In that time, I’ve noticed several particular species of Silicon Valley Bicyclist. By far the majority are pleasant, polite, and well-mannered, and I salute them heartily for their decency and contribution to society (reduced congestion, pollution, and demand on the healthcare system). However, there are sadly a few types that detract from the bike commuting experience. This Field Guide provides a brief description of these types so that you can recognize them when encountered.

The first is the class of bicyclists that I call the Self-Centered Self-Movers. This class is focused on just moving themselves along, oblivious to the rest of their world. They have their headphones jammed firmly in their ears, and they pay little (to no) attention to the world around them. I can understand wearing headphones while walking or running; I do it myself. You’re moving slower, you can stay to the side, and you have plenty of time to check your surroundings if you need to change direction. But bicycling? You’re moving faster, you generally can’t stick to the side, you sometimes need to change direction and speed quickly, and (when you’re on the road) you’re contending with drivers who aren’t always good about keeping an eye out for bicyclists. But the self-centered self-mover doesn’t care who they might injure or inconvenience. They are ensconced in their own little world and assume that everything will just work out ok.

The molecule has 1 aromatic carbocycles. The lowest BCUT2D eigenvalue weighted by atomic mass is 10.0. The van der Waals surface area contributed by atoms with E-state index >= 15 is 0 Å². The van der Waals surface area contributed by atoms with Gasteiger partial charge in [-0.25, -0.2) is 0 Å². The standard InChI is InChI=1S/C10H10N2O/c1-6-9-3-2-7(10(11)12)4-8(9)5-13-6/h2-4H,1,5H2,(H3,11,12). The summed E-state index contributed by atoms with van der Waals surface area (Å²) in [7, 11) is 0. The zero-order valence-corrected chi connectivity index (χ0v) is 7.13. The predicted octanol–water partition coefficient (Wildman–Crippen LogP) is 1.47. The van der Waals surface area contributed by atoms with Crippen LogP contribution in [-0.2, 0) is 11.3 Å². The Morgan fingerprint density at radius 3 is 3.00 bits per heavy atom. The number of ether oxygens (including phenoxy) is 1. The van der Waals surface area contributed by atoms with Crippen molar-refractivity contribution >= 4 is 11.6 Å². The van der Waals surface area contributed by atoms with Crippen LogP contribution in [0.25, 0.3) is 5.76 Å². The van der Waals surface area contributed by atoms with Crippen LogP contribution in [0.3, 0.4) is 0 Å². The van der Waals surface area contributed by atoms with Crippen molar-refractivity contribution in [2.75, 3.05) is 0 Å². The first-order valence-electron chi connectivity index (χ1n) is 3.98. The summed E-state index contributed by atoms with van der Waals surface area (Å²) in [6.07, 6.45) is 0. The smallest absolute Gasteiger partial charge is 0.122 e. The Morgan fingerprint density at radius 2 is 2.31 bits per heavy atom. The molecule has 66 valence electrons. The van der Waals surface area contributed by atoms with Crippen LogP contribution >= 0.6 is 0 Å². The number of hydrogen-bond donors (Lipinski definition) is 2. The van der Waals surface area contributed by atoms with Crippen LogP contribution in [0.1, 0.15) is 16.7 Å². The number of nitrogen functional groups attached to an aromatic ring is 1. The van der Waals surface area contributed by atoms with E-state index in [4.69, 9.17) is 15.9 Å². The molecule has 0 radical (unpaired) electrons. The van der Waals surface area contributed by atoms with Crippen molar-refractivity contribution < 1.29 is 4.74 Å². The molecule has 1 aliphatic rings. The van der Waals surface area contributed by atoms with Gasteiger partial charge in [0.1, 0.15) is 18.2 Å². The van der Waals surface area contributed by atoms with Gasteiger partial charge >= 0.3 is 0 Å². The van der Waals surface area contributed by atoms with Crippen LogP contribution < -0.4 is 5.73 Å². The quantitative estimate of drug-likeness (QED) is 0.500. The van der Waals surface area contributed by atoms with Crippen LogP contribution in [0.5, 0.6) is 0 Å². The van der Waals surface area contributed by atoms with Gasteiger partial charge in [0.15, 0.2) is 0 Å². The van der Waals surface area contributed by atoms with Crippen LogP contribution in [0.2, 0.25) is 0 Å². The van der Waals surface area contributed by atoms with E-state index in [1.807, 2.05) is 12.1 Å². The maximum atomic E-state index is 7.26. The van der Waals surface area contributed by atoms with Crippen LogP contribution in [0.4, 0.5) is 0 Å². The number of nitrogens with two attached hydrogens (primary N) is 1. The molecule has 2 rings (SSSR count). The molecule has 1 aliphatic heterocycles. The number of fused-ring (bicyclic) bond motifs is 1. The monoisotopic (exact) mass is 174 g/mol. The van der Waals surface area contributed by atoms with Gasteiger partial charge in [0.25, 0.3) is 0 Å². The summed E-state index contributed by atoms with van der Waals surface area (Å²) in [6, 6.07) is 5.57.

There’s a (thankfully) small subset of the Self-Centered Self-Movers that also appear to be Self-Destructive. This subset goes so far as to not even bother to check behind them when changing lanes or turning. On trails that would just be rude, but I’ve seen people in this set exhibit this behavior on roads. Drivers in Silicon Valley are generally good around cyclists, but seriously: sooner or later just pulling out into the roadway and assuming that cars will give way for you (especially when you’re weaing headphones and can’t hear them approaching) will not end well.